Will my younger daughter get to go to school???

by | Mar 13, 2020 | Stories

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Cindy Smith,  founder of the scholarship program, shares her musings from one of her recent semi-annual trips to check in with scholarship students and their families:

While Brian McDonough works with the students outside on the skits they are going to do, I talk with the parents. Diana quietly translates into my ear in a constant stream, every now and then asking the parent who is speaking to stop for a minute so she can catch up with what they are saying. A mother, whose son is in the high school program, has a daughter that will be graduating from primary school next year. She asks if her daughter will be getting a scholarship so she can continue her education, 7-12th grade. The girl sits in front of her mother, both intensely looking at me. The room is silent, no shuffling, no babies or young children making noise.

And it gives me pause… I desperately want to promise that we will continue this mission, as we have for the last 15 plus years. I point out Isabel, from Lainez, who was a young mother when she went to high school with the support of our scholarship program. After high school she married, had another child and went to nursing school. Her oldest son has now graduated through the scholarship program, and her youngest son is in the scholarship program. She is an encouraging example of how Honduras Good Works has been consistent in our support of education through the years. We profoundly believe that the best way to help the people in the area where we work is to help young people go to high school. Research shows that if a young woman gets a high school education, her children are more likely to also.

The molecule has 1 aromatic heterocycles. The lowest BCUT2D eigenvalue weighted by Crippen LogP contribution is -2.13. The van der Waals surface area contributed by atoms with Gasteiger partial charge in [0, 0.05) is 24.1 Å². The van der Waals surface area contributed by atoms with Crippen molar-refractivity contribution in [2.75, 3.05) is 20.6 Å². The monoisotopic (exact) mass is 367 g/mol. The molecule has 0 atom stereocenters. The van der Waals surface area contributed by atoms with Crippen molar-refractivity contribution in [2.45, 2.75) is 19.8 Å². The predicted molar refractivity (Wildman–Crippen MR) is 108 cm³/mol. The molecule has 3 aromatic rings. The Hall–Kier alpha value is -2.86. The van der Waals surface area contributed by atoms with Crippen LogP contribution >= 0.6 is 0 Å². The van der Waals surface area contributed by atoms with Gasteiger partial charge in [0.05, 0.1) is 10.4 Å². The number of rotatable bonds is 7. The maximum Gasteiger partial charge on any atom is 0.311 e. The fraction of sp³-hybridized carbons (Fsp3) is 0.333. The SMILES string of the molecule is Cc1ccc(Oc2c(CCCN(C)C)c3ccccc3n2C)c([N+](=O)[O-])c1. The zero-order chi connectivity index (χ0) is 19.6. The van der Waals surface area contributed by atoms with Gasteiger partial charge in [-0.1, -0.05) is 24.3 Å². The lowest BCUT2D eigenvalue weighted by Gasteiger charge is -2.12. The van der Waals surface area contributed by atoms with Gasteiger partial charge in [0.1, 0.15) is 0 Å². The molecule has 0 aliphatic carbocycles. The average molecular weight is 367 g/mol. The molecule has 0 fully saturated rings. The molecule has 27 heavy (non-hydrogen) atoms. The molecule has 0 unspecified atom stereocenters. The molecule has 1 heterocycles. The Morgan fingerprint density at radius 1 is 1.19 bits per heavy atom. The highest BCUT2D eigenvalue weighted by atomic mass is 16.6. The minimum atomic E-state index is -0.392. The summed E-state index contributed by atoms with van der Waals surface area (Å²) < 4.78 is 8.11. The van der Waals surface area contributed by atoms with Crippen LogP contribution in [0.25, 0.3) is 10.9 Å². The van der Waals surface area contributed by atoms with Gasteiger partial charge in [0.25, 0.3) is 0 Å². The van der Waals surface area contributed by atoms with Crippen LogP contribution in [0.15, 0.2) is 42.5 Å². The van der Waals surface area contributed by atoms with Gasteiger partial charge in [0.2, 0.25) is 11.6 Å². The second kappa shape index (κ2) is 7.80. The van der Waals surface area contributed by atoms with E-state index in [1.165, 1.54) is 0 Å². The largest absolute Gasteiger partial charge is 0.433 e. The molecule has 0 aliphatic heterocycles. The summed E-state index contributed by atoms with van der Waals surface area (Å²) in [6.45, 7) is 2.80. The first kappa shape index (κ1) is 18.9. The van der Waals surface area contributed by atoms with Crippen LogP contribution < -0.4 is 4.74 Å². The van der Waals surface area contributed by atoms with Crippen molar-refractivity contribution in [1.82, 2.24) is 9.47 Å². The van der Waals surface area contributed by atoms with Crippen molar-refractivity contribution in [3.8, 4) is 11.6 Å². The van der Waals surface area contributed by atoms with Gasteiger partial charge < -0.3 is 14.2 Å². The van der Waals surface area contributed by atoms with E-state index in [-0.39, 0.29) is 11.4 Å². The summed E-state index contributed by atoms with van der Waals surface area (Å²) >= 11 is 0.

And yet, we know we need more volunteers to continue this immensely important work: we need donations to provide the scholarships, AND we need volunteers to attend the scholarship trips to engage with the students and their families, and to let them know we truly will be there to continue the promise. I pray that you will consider joining with us.

Besides meeting with students and their families, the scholarship trips allow us to meet with leaders in the communities. Recently we visited 2 very special men, Santos and Hector. How these gentlemen have changed over the years! Santos tells us about the work he does with our Vitamin project, supervising the dispensing of vitamins and parasite medication to about 2000 elementary school students in the region. I sit and listen to him, not understanding everything, but hearing the earnestness in his voice, the passion he has for the work he does as he describes the record keeping, the travel involved. And Hector, a leader in the village of Chaguite, who is responsible for keeping track of the scholarship students. He provides support for the families, makes sure the rules are followed, and ensures that the students are doing what they need to do to complete their schoolwork and participate in the village activities. Their pride in their work is evident.

I am so grateful for the opportunity to work alongside such people to promote the health and education of the Hondurans who have become like family to me.

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